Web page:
Pointing fingers and looking for someone to blame has become all too commonplace, and the current economic situation is a great example.
The United States and most of the rest of the world is dealing with inflation. Thanks in part to the war in Ukraine and the resulting avoidance of buying Russian oil, gas and diesel prices are high--although they have declined from the much higher prices a year ago. Now the second and third largest bank failures in US history are causing many to become even more convinced that we're in for a big recession.
Republicans blame President Biden and the Democrats for the higher gas prices and inflation; some also blame them for the bank failures, saying that the Federal Reserve's big increases in interest rates are responsible for the banks' problems. Democratic Senator Elizabeth Warren has appeared on multiple tv shows proclaiming "I told you so" as she blames the bank failures on the reduction of controls on bank investments that happened when the Dodd-Frank law was amended to lessen restrictions.
The truth--as is often the case--is not as simple as many would claim.
The bank failures of the last week are reminiscent of the scene in the Jimmy Stewart movie "It's a Wonderful Life." The run on banks that happened in 1932 following the stock market crash of 1929 was an important part of what created the Great Depression.
The Roaring Twenties were roaring quite loudly in the summer of 1929. Herbert Hoover had become President running on Coolidge-Hoover prosperity. The total wealth of our country had almost doubled over the previous eight years. But the rampant speculation, often involving borrowed money, set the stage for the October crash.
What happened in 1929-1932 is less likely today in part because of steps that were taken in the aftermath to avoid a repeat of the calamity that saw unemployment surge to 25 percent and prices of goods and services deflate rather than inflate.
By 1933, a dozen eggs cost only 13 cents, down from 50 cents in 1929. At least a third and perhaps half of all US financial institutions collapsed, wiping out the lifetime savings of millions of Americans.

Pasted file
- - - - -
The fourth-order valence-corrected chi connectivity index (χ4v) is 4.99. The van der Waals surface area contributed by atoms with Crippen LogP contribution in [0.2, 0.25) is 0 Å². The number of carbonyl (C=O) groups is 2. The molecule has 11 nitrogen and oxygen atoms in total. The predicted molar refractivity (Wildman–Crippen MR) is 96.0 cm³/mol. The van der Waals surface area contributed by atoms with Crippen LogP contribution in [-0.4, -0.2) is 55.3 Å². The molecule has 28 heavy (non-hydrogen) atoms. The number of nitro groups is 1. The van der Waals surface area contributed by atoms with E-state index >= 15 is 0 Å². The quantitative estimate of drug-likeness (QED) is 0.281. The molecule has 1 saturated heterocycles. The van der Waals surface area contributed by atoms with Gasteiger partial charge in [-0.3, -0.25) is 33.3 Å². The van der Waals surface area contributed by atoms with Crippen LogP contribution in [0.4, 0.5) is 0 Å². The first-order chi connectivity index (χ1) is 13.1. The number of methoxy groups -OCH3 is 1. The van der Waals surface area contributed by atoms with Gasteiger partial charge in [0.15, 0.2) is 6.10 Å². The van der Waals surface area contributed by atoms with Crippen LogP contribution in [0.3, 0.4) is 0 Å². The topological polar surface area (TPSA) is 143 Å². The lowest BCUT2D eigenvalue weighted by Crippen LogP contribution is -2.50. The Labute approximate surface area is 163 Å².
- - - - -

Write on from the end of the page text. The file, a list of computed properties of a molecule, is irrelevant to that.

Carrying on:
What part did the banks play in the decline in the US economy? First, in the '20s, banks extended too much credit. Businesses (and individuals) kept borrowing, convinced that things would only get better. Items that had been luxuries enjoyed by only a few came to be considered necessities. Cars, radios, refrigerators and more were bought on credit. Business inventories soared (300 percent between 1928 and 1929 alone), but Americans’ wages stagnated. Some actually saw their real income decline--increased wages or return on investments weren't keeping up with inflation. Farm income, in particular, actually diminished just as the Depression began--in part because of the Dust Bowl drought that wiped out farms in the Southwest.
Many banks ignored the Federal Reserve's warnings that they were becoming over-extended. The Fed did in 1929 just what it did recently--attempted to slow things down by raising interest rates.
Just like that happened with Silicon Valley Bank and Signature Bank, those banks from 90 years ago didn’t maintain adequate reserves. In normal times, banks count on their ability to borrow from other financial institutions, or from the Federal Reserve, to cover any unexpected shortfall in reserves if their customers start demanding their deposits back. The FDIC didn't exist until 1933 and even now, it has nothing close to enough money to guarantee all deposits in the event of a 'run' on banks. When Franklin Roosevelt became President in March 1933, one of the first things he did was to declare four days as national bank holidays. Then he did his first 'fireside chat' on radio, urging Americans not to demand their money from their banks--money they didn't have because like Jimmy Stewart explained in the movie, it had been loaned out, or more common now, invested.